Tuesday, November 21, 2017
Tampa Bay Lightning

Q&A with Tampa Bay Lightning coach Guy Boucher

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If, from a coaching standpoint, the Lightning's Guy Boucher had one thing to change about last season, it would be this: more quickly identifying the correct slots in which to put players to maximize their production.

"It took us a longer time than I expected to find out who was what, who was able to fill what role," he said. "It's something (next season) I'd like to accelerate."

It has been a busy offseason for Boucher, 41, who was an assistant coach for Canada at the world championship. Though Canada fell to Slovakia in the quarterfinals, he said the stint broadened his coaching perspective, which only can help as he tries to boost the Lightning's power play (tied for 25th in the 30-team league), its fortunes on the road (13 wins, tied for second worst) and get it back to the playoffs.

"It was a great opportunity to perfect yourself as a human being and a coach," Boucher said.

What did you take away from the world championship?

You get to share with other NHL coaches, which you don't normally do during the year, and you get to pick their brains. You see European coaches you didn't know, and you're able to watch their practices, get some ideas. And because you play against different teams from different countries, they all have different styles. So it gives you a different perspective on what you're doing, and it can give you some ideas to bring back to your team. It's a great opportunity to coach other guys at such a high level and to be able to not just learn, but to apply what you got.

How disappointing was it to not get past the quarterfinals?

It was a weird ending for three out of our four favorite teams. I mean, on the same day, three favorites — us, the U.S. and the Swedes — all lost, and we all lost in the last moments. So it was a weird, kind of Twilight Zone day.

What did you think of Swiss star right wing Damien Brunner, whom Lightning general manager Steve Yzerman has been open about wanting to sign?

He's very fast. He's got a great shot. He's very opportunistic in the sense that he reads the spaces very well. Wherever the puck's on the ice, it seems to follow him. He's very good at getting open at crucial moments.

Can he fill a top-six role?

That's certainly not something I would like to project. That's putting too much pressure on him. First, we need to be able to sign him. Two, we'd have to see how he adapts. Those Europeans, they all have their adaptation period. It's a very different game over there, and therefore, you never know.

What do you take from last season that you can apply to 2012-13?

It took us a longer time than I expected to find out who was what, who was able to fill what role. It's something (next season) I'd like to accelerate; get guys in their slots and try to improve the beginning of the season. You're not going to win a Stanley Cup in the first month or month and a half. But when you put yourself behind the eight ball to start, it's more difficult to get confidence. And that was something for us.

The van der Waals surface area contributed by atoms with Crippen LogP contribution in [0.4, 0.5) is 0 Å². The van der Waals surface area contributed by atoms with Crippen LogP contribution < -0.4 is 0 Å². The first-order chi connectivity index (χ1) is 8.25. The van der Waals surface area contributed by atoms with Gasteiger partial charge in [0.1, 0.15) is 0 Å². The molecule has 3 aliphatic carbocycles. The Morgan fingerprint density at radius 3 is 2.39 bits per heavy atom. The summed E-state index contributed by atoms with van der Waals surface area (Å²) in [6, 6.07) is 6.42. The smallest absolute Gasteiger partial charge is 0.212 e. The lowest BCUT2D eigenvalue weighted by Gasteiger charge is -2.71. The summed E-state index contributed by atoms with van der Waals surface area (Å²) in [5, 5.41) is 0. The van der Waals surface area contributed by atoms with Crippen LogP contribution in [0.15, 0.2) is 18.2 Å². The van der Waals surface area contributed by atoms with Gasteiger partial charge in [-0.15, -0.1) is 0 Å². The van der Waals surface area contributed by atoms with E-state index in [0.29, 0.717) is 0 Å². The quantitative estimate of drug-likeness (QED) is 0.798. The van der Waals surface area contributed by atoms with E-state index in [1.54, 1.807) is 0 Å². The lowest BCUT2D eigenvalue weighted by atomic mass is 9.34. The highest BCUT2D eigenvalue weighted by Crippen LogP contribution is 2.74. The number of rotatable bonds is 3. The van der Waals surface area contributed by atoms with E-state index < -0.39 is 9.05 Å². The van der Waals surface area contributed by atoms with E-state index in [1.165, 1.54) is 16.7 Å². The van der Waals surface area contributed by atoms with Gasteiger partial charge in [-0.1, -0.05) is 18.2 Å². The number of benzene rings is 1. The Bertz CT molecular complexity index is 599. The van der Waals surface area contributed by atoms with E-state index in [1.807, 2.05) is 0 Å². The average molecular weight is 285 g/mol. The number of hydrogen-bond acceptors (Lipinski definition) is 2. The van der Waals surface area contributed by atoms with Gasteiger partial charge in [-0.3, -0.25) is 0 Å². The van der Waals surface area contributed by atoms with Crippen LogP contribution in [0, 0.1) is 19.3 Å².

Is that coaching evaluations?

It's just we had some new players. I personally put them in slots, and some of those players weren't able to play in those slots. And I might have given them a longer chance than I probably will (next season). I want to be able to start on a good note. Now, that's easily said. If you get new players, it does take time to get to know those guys and where they fit and all that. But certainly I'm going to put a lot of time and work into figuring out the new guys — if there are any — and really trying to put the guys in the slots they're best at.

You call the power play "your baby." So from a coaching standpoint, what can be done to help?

Teddy Purcell was on the power play to finish the year, and he clicked with the guys. So there's good information to start the year. That fits into the same thing about what I said. We figured out a lot of stuff as the year went on. It took, for instance, Teddy Purcell about a half a year to be able to be consistent and play as a real top-two line guy, so we won't have that problem next year. This information sometimes takes a lot of time to gather during the year. So there were a lot of good things that happened last year, and that's what we have to draw from.

It is clear assistant coach Wayne Fleming, who has brain cancer, will not return. Will you add an assistant or, as Yzerman hinted, a coaching consultant?

We're still looking at things. Right now, it's more of a thinking period and looking at options — what would be the best, which people are available, too, and if we want to add to our staff. That kind of decision, it's not something that's urgent. It's something I want to take my time with to make sure we do the right thing. In the end, it's what's going to help the players the most.

With some of your top guys aging — Marty St. Louis will be 37 in July — is there more urgency to win now?

You always feel urgency to win no matter what, so it really doesn't change anything. I think the only one — Vinny (Lecavalier) is 32, so that's not old — is Marty. We have (Mattias) Ohlund, and he's 35. But I don't know what's going to happen to Ohlund (who is rehabbing major knee surgery). So Marty is the only one. He's going to be 37, but he plays like he's 32. He's so in shape. If he wants to play another five years he will. The urgency we have is we want to put a really good team on the ice … and that doesn't change whether he's 37 or not. We want to be better than we were last year. We're expecting ourselves to be better.

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